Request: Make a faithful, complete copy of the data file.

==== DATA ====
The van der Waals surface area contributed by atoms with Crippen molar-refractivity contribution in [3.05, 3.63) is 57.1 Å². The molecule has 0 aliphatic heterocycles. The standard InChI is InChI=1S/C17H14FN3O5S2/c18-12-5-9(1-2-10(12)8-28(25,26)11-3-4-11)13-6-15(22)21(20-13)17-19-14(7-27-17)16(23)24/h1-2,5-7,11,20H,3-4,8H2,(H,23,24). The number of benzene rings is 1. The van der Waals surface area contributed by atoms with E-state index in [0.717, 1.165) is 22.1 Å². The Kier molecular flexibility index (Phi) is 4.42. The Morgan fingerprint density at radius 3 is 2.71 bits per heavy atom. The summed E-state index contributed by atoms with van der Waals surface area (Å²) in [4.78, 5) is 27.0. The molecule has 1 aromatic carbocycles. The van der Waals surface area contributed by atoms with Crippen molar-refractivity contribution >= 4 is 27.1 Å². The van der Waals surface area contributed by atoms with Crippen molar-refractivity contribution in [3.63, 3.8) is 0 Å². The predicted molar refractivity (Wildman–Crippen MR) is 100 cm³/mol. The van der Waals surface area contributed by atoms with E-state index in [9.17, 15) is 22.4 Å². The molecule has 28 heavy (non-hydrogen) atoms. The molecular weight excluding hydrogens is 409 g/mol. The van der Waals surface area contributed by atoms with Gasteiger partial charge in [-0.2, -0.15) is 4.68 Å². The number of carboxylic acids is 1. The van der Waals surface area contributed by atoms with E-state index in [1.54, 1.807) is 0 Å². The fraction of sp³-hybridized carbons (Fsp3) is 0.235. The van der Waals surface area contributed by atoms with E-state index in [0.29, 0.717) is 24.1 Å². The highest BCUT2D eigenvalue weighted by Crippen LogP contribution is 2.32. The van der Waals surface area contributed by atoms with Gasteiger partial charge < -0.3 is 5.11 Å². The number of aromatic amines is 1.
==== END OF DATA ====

The van der Waals surface area contributed by atoms with Crippen molar-refractivity contribution in [3.05, 3.63) is 57.1 Å². The molecule has 0 aliphatic heterocycles. The standard InChI is InChI=1S/C17H14FN3O5S2/c18-12-5-9(1-2-10(12)8-28(25,26)11-3-4-11)13-6-15(22)21(20-13)17-19-14(7-27-17)16(23)24/h1-2,5-7,11,20H,3-4,8H2,(H,23,24). The number of benzene rings is 1. The van der Waals surface area contributed by atoms with E-state index in [0.717, 1.165) is 22.1 Å². The Kier molecular flexibility index (Phi) is 4.42. The Morgan fingerprint density at radius 3 is 2.71 bits per heavy atom. The summed E-state index contributed by atoms with van der Waals surface area (Å²) in [4.78, 5) is 27.0. The molecule has 1 aromatic carbocycles. The van der Waals surface area contributed by atoms with Crippen molar-refractivity contribution >= 4 is 27.1 Å². The van der Waals surface area contributed by atoms with Crippen molar-refractivity contribution in [3.63, 3.8) is 0 Å². The predicted molar refractivity (Wildman–Crippen MR) is 100 cm³/mol. The van der Waals surface area contributed by atoms with E-state index in [9.17, 15) is 22.4 Å². The molecule has 28 heavy (non-hydrogen) atoms. The molecular weight excluding hydrogens is 409 g/mol. The van der Waals surface area contributed by atoms with Gasteiger partial charge in [-0.2, -0.15) is 4.68 Å². The number of carboxylic acids is 1. The van der Waals surface area contributed by atoms with E-state index in [1.54, 1.807) is 0 Å². The fraction of sp³-hybridized carbons (Fsp3) is 0.235. The van der Waals surface area contributed by atoms with E-state index in [0.29, 0.717) is 24.1 Å². The highest BCUT2D eigenvalue weighted by Crippen LogP contribution is 2.32. The van der Waals surface area contributed by atoms with Gasteiger partial charge < -0.3 is 5.11 Å². The number of aromatic amines is 1.